As a world, and now European, champion Dimitri Coutya knows he has a target on his back.

But the wheelchair fencing star is a man who thrives on pressure and he has his sights firmly set on Paralympic gold at Tokyo 2020.

Coutya achieved a long-held dream as he won a pair of gold medals at last year’s Wheelchair Fencing World Championship in Rome – triumphing in the men’s category B foil and epee.

Throw in another epee gold at last month’s European Championships – where Paralympic champion Andri Pranevich of Belarus was defeated 15-5 in the final – and the Brit has quickly become a marked man in the wheelchair fencing world.

The 20-year-old, who turns 21 this weekend, is aware that getting to the top of the mountain and staying there are two entirely different beasts but that’s a challenge he is embracing, choosing to see his success as vindication for his relentless training and preparation.

Dimitri Coutya celebrates world gold

“I think the gold medals are a good sign that what I’m focusing on is working – the preparations that we’re doing in the run-up to competitions are effective,” said Coutya, whose team-mate Piers Gilliver won silver in the men’s Category A at the Europeans.

“Everyone is setting their sights on the GB contingent because they want to know what it is we’re managing to do so well.

“That’s the hardest part of being good at what you do – once you reach the top, it takes such hard work and a lot of time to maintain that.

“It’s a lot harder to maintain than to get there. I know it’s going to be a really difficult job over the next couple of years because there are so many intelligent fencers out there and tough competitors.

“I definitely think I’ll have a target on my back. There are probably more capable fencers than myself but I’m the one that people are trying to figure out and target because I’ve had good results over the last year. I’m sure it’s going to be an incredibly tough road now.

“I perform relatively well under pressure. That’s good because that means I’m doing something right, even if things don’t go quite to plan on the day.

“It gives me that extra kick and motivation to really ramp up my training, so I can still be competitive at a high level.”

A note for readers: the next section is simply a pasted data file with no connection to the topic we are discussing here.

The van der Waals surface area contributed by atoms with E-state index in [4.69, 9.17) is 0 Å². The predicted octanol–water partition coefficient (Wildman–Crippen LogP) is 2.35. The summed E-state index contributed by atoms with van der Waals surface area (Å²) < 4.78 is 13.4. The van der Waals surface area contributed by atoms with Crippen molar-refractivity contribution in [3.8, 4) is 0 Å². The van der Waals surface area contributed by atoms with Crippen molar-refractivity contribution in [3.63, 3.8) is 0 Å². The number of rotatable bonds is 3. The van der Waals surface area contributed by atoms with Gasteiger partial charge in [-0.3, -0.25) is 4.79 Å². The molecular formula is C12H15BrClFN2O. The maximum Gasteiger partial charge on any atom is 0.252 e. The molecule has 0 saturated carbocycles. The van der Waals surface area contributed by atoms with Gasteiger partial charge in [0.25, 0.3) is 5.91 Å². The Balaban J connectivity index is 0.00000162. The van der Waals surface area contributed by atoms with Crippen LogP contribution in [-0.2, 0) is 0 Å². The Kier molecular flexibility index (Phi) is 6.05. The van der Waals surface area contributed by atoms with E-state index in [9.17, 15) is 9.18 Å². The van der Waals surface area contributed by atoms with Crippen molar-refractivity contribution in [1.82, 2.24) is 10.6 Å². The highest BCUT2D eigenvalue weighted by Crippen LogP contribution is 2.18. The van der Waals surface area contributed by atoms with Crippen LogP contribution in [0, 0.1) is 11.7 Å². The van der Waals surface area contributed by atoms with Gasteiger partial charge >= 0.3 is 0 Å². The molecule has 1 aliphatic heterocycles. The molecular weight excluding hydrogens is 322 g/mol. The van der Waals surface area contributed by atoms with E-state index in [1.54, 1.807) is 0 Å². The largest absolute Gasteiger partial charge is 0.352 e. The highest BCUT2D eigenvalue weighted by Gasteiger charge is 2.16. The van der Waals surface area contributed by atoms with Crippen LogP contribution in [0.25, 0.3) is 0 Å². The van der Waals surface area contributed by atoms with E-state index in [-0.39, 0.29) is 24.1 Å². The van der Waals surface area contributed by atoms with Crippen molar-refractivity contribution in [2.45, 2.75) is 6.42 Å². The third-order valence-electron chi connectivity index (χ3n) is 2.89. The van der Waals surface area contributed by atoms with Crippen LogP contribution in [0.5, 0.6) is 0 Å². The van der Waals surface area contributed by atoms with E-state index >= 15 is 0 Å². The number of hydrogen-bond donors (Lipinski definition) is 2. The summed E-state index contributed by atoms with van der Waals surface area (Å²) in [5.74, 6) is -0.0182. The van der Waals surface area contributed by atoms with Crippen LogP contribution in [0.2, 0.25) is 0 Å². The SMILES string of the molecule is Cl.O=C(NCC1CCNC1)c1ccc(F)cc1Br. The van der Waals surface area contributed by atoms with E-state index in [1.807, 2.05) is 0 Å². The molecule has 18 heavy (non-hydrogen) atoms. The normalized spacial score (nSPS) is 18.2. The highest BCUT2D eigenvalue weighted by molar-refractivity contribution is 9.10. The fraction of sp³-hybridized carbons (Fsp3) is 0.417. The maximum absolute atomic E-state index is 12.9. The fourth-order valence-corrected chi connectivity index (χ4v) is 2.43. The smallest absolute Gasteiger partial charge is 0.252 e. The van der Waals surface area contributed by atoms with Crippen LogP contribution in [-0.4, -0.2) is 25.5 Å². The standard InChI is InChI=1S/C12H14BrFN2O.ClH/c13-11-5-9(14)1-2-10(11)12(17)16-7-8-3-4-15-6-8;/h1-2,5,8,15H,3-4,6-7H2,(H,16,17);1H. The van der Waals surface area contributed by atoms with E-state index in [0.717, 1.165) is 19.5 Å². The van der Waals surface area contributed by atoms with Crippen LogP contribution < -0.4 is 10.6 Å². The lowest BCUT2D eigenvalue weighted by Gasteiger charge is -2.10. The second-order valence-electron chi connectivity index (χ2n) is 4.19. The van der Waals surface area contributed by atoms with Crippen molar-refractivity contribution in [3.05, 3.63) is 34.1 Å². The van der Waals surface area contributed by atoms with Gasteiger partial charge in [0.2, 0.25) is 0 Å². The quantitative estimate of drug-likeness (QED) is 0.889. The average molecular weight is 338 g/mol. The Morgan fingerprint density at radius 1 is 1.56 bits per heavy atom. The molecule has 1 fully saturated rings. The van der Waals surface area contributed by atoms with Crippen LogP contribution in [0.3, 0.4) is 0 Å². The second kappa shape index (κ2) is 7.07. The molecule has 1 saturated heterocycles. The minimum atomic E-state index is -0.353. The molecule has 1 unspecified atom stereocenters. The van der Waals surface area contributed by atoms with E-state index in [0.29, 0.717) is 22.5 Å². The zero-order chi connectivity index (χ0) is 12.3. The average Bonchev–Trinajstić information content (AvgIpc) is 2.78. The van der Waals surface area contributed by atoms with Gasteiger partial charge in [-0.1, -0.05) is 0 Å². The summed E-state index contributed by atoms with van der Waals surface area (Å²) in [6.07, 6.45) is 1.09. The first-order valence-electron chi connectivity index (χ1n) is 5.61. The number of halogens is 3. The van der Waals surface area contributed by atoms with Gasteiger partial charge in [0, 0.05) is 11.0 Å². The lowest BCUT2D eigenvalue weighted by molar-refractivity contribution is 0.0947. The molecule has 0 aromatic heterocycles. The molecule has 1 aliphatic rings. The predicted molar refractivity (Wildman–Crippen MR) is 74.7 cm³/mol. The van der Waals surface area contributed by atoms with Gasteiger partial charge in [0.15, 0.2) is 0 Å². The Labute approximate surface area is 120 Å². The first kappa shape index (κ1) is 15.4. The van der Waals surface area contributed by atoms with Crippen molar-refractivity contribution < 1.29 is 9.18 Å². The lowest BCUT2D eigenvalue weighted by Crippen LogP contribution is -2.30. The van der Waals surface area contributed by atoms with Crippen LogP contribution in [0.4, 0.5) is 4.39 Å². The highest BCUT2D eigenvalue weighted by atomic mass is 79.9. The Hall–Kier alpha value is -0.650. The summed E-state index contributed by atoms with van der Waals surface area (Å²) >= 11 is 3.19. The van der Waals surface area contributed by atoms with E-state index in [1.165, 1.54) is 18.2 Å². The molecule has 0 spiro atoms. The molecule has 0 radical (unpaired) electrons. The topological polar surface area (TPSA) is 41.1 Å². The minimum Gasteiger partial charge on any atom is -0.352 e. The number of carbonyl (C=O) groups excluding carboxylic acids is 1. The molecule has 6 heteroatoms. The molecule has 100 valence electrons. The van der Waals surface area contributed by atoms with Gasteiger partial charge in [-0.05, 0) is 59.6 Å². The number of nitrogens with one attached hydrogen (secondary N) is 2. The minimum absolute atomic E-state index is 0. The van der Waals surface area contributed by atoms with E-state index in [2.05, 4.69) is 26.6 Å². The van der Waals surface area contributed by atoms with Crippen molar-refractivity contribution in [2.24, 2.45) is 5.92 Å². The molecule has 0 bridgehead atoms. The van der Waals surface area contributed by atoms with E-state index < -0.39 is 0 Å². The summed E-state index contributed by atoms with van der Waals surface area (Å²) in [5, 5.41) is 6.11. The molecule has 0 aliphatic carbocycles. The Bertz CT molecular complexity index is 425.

Dimitri Coutya in action at the World Championship

Tokyo 2020 is still two years away but it’s a competition that is already firmly on Coutya’s radar.

He gained invaluable Paralympic Games experience at Rio 2016, although he was knocked out of both the Category B foil and epee events at the quarter-final stage.

He regards those results as disappointing – with gold the only aim for Tokyo – but is convinced that having Paralympic experience under his belt will only be a good thing.

“I didn’t get the results I wanted in Rio – I felt I could have done much better and I felt I let myself down a bit,” he explained.

“But there was so much that I got to see and experience first-hand that will be a benefit. It’s really different to other competitions, so it’s something to bear in mind for Tokyo.

“It will help me be as prepared for it as I possibly can be. It reminds me what a challenge trying to win Paralympic gold is.


“Although it’s not the immediate goal – and there is plenty of hard work to do before we get there – it’s always in the back of my mind that everything we’re doing is ultimately building up towards that goal of gold in Tokyo.”

Dimitri Coutya

Coutya demonstrated his ability to bounce back from disappointment at the Europeans last month, as he lost in the semi-finals to earn a bronze medal in the foil before recovering to take epee gold.

The 15-14 foil defeat to home favourite, and eventual champion, Marco Cima was tough to take but another gold medal on the international stage has the Brit believing he’s laid down a marker to his biggest rivals.

“It was mixed emotions for me,” added Coutya. “The first competition [the foil] was really tough and it is my favourite discipline.

“I fenced relatively well to get to the semi-finals but I wasn’t able to push on and reach the final to go for gold. That was quite disappointing and I was still frustrated about it for a while after.

“Every competition I go to, my aim is to get gold. And while winning any medal is better than no medal, I’m not really happy with myself unless it’s a gold one.

“I didn’t want to let the previous day’s disappointment affect my epee performance, so I tried to clear my mind as best I could.

“I actually felt much better, pushed on and managed to deliver. It was an incredible feeling because it’s a major championship and pretty much all of my top competitors are European.

“I had to face off against opponents who are likely to be giving me the most trouble over the next couple of years, especially in the run-up to Tokyo.

“To win the competition on such a concentrated European stage was a really good feeling and it’s nice to know I’m competing at a high level.”

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